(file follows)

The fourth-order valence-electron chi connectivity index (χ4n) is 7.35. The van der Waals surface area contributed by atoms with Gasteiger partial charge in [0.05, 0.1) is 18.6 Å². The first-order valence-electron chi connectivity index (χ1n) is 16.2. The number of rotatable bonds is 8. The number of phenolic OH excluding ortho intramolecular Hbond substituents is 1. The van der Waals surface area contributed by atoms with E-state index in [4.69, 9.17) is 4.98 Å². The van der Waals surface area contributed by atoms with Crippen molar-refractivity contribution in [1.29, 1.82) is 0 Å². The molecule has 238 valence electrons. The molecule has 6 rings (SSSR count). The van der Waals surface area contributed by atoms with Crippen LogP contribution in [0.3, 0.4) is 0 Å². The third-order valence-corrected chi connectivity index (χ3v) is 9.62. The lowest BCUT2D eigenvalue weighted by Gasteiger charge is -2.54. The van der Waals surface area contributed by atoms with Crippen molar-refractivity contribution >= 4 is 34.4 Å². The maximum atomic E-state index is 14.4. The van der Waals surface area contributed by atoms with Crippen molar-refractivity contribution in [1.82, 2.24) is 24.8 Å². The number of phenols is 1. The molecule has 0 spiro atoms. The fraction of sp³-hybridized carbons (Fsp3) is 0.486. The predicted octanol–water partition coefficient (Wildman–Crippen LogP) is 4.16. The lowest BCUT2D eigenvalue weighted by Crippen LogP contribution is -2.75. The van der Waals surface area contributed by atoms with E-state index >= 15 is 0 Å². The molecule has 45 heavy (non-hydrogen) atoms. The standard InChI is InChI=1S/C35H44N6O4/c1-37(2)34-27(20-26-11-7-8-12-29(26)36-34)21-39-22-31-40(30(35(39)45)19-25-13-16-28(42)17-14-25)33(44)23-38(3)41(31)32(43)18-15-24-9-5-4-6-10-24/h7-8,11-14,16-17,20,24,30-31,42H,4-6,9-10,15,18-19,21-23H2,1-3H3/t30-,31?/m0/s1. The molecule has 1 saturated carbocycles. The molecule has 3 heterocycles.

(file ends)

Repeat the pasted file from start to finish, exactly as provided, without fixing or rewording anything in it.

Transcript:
The fourth-order valence-electron chi connectivity index (χ4n) is 7.35. The van der Waals surface area contributed by atoms with Gasteiger partial charge in [0.05, 0.1) is 18.6 Å². The first-order valence-electron chi connectivity index (χ1n) is 16.2. The number of rotatable bonds is 8. The number of phenolic OH excluding ortho intramolecular Hbond substituents is 1. The van der Waals surface area contributed by atoms with E-state index in [4.69, 9.17) is 4.98 Å². The van der Waals surface area contributed by atoms with Crippen molar-refractivity contribution in [1.29, 1.82) is 0 Å². The molecule has 238 valence electrons. The molecule has 6 rings (SSSR count). The van der Waals surface area contributed by atoms with Crippen LogP contribution in [0.3, 0.4) is 0 Å². The third-order valence-corrected chi connectivity index (χ3v) is 9.62. The lowest BCUT2D eigenvalue weighted by Gasteiger charge is -2.54. The van der Waals surface area contributed by atoms with Crippen molar-refractivity contribution >= 4 is 34.4 Å². The maximum atomic E-state index is 14.4. The van der Waals surface area contributed by atoms with Crippen molar-refractivity contribution in [1.82, 2.24) is 24.8 Å². The number of phenols is 1. The molecule has 0 spiro atoms. The fraction of sp³-hybridized carbons (Fsp3) is 0.486. The predicted octanol–water partition coefficient (Wildman–Crippen LogP) is 4.16. The lowest BCUT2D eigenvalue weighted by Crippen LogP contribution is -2.75. The van der Waals surface area contributed by atoms with E-state index >= 15 is 0 Å². The molecule has 45 heavy (non-hydrogen) atoms. The standard InChI is InChI=1S/C35H44N6O4/c1-37(2)34-27(20-26-11-7-8-12-29(26)36-34)21-39-22-31-40(30(35(39)45)19-25-13-16-28(42)17-14-25)33(44)23-38(3)41(31)32(43)18-15-24-9-5-4-6-10-24/h7-8,11-14,16-17,20,24,30-31,42H,4-6,9-10,15,18-19,21-23H2,1-3H3/t30-,31?/m0/s1. The molecule has 1 saturated carbocycles. The molecule has 3 heterocycles.